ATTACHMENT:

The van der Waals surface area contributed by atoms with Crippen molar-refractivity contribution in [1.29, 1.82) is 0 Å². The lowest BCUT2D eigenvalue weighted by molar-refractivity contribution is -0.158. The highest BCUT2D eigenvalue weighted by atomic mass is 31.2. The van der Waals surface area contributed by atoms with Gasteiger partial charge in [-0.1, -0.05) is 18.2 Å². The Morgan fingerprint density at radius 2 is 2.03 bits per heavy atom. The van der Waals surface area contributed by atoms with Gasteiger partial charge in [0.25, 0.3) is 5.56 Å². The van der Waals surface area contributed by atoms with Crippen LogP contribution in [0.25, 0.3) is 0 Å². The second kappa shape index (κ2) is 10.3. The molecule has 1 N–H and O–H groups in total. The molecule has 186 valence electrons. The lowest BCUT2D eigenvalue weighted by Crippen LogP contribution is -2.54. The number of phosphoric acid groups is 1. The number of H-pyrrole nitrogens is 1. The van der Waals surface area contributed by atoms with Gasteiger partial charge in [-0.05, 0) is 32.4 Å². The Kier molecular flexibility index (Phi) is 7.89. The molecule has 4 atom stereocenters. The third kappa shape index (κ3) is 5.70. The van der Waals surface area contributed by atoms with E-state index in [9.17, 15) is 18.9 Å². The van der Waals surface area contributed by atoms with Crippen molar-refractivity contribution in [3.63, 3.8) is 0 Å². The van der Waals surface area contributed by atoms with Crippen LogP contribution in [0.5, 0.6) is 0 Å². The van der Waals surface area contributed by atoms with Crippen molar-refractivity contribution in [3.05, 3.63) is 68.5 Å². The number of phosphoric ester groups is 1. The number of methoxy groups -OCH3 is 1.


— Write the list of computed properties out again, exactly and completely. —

The van der Waals surface area contributed by atoms with Crippen molar-refractivity contribution in [1.29, 1.82) is 0 Å². The lowest BCUT2D eigenvalue weighted by molar-refractivity contribution is -0.158. The highest BCUT2D eigenvalue weighted by atomic mass is 31.2. The van der Waals surface area contributed by atoms with Gasteiger partial charge in [-0.1, -0.05) is 18.2 Å². The Morgan fingerprint density at radius 2 is 2.03 bits per heavy atom. The van der Waals surface area contributed by atoms with Gasteiger partial charge in [0.25, 0.3) is 5.56 Å². The van der Waals surface area contributed by atoms with Crippen LogP contribution in [0.25, 0.3) is 0 Å². The second kappa shape index (κ2) is 10.3. The molecule has 1 N–H and O–H groups in total. The molecule has 186 valence electrons. The lowest BCUT2D eigenvalue weighted by Crippen LogP contribution is -2.54. The number of phosphoric acid groups is 1. The number of H-pyrrole nitrogens is 1. The van der Waals surface area contributed by atoms with Gasteiger partial charge in [-0.05, 0) is 32.4 Å². The Kier molecular flexibility index (Phi) is 7.89. The molecule has 4 atom stereocenters. The third kappa shape index (κ3) is 5.70. The van der Waals surface area contributed by atoms with E-state index in [9.17, 15) is 18.9 Å². The van der Waals surface area contributed by atoms with Crippen molar-refractivity contribution in [3.63, 3.8) is 0 Å². The van der Waals surface area contributed by atoms with Crippen LogP contribution in [0.5, 0.6) is 0 Å². The van der Waals surface area contributed by atoms with Crippen molar-refractivity contribution in [3.05, 3.63) is 68.5 Å². The number of phosphoric ester groups is 1. The number of methoxy groups -OCH3 is 1.